Academically, we’re going to excel. I envision the Chester Upland School District as a place where kids get a first-rate education. We’re going to change the culture in the schools, starting at the top. We’re going to find a great superintendent who will lead the way to academic excellence and sign that person to a five-year contract. We’ll do the same with the chief financial officer. We’re going ask them to change the culture from one of poor outcomes for students to one of success. We’re going to be a district that kids can’t wait to come to each day. We want kids excited about school. That’s the kind of culture we’re going to create.

Our challenges are many. We now have test scores that rank among the worst in the state. We limp along with out-of-date schools, some of which are two-thirds empty.

We have some classes that are too big, and others that are too small. We face a mounting budget gap. We continue to lose kids every year to charter schools and cyber-charter schools. This district has become like a sinking ship, and if we do nothing, it will go down. If we fail to act now, The Chester Upland District will cease to exist. I can’t say it any more clearly than that.

We have the chance now to make this district a great one. This is our singular opportunity to do something good for our kids. We owe them that.
 

Resources

  • Visit our About the Law page to access a brief legislative summary of Act 141, a summary of the process that Chester Upland School District is following as required by the law and a link to the full text of Act 141.
     
  • Visit our Frequently Asked Questions page to access additional background information about the district and information about the timeline leading up to the release of the recovery plan.
     
  • Visit our Public Meetings page for a full listing of public meetings. A video record of each public meeting will be posted on this page shortly following each meeting.


Background: Chester Upland School District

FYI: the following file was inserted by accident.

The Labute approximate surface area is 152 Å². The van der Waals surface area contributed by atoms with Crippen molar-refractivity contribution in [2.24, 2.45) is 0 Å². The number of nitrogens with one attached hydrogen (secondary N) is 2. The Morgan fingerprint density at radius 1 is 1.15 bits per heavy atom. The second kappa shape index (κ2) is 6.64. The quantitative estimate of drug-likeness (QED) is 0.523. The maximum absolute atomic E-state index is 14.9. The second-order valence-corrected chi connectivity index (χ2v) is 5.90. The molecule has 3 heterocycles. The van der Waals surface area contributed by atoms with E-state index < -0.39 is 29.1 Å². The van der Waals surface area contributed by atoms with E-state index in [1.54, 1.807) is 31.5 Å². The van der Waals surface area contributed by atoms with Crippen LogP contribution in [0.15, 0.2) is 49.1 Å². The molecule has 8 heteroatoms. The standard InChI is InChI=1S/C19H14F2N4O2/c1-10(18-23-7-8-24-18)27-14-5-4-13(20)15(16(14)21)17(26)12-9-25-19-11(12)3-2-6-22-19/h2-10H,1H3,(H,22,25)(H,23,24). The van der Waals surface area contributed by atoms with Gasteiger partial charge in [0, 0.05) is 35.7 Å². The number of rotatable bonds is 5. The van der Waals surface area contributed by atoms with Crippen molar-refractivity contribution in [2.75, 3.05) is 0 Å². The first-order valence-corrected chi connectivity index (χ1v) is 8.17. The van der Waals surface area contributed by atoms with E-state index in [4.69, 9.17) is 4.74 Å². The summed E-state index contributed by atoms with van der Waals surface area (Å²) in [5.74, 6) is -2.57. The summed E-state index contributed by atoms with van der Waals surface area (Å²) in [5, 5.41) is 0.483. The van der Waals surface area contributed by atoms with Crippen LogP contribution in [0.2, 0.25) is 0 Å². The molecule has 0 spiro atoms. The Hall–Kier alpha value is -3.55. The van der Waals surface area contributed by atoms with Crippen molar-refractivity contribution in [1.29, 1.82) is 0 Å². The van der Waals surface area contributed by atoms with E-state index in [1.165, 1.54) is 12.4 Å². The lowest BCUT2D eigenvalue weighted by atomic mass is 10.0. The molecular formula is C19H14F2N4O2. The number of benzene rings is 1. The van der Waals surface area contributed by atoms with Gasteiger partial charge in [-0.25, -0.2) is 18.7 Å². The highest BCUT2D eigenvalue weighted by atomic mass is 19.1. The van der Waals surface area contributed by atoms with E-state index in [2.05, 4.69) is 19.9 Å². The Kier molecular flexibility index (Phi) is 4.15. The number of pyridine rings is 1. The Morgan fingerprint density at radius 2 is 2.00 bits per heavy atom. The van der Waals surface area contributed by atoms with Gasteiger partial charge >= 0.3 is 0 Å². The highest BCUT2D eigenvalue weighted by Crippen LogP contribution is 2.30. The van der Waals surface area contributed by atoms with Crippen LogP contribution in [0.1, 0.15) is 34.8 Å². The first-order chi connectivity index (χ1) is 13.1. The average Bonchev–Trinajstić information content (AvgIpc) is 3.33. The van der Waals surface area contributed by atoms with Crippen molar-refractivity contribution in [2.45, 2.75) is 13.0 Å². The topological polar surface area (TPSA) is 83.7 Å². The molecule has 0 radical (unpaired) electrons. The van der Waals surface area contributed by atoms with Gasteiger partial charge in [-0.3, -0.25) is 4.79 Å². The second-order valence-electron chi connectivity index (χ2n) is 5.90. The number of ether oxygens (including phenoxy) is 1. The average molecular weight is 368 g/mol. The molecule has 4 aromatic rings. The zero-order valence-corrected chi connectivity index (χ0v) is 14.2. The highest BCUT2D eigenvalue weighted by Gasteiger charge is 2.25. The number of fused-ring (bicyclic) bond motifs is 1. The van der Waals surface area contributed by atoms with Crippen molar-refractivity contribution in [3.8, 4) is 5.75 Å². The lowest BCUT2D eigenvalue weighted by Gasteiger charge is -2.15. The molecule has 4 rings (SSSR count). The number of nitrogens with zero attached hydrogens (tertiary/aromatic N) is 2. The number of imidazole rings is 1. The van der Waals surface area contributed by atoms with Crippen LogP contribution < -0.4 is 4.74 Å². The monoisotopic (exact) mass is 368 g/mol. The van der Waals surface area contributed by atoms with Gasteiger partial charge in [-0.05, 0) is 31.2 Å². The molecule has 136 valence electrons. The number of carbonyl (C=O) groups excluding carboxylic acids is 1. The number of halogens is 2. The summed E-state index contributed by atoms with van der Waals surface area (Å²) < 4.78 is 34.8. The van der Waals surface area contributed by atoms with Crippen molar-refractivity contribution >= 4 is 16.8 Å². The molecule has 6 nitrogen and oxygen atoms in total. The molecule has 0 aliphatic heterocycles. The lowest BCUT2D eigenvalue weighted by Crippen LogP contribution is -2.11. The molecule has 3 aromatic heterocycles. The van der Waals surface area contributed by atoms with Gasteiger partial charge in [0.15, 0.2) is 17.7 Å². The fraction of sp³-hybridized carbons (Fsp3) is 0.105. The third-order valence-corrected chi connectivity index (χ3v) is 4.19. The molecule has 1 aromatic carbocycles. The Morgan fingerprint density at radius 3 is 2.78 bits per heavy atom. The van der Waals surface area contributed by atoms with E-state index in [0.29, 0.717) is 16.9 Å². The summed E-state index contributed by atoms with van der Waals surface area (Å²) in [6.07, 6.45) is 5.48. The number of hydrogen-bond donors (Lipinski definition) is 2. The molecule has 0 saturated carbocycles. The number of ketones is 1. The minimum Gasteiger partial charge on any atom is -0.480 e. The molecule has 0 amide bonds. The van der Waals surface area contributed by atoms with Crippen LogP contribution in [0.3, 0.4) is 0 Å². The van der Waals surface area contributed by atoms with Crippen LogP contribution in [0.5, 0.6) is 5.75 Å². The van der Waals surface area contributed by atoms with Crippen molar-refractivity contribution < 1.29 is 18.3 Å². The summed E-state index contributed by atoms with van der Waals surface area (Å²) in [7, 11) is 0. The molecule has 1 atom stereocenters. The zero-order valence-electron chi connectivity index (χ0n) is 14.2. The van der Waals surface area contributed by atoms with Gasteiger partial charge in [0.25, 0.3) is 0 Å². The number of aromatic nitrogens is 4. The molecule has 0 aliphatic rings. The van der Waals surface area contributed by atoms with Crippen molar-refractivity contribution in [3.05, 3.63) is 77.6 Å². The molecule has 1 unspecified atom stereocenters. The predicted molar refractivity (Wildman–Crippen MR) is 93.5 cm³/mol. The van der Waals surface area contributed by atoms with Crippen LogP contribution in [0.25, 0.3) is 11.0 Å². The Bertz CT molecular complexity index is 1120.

The Chester Upland School District includes the City of Chester, Chester Township, and Upland Borough, all located in the southeastern portion of Delaware County, Pennsylvania. The district is governed by nine elected school board members, one of whom is selected to lead the group as president. A superintendent and other senior administrative officials (including a deputy superintendent and a business manager who oversee most non-instructional areas) are appointed by the board. The district’s fiscal year begins on July 1 and ends on June 30.

Physically the district is approximately five square miles in area, and it currently operates five elementary schools, a middle school and two high schools serving approximately 2,871 students as of early October 2012. One elementary school is located in Chester Township, and one is in Upland Borough; all other district schools are in the City of Chester.

Children in the Chester Upland School District attend many other institutions as well. The district hosts three charter schools, and there are numerous local and regional private and parochial schools and cyber-charters. District transportation records indicate that in the spring of 2012 the district transported its students to 68 separate sites including its own buildings. This school year the district reports transporting 1,877 students to the district’s public schools and 4,166 students to charter schools, private and other non-public schools, utilizing 52 buses making four runs each day.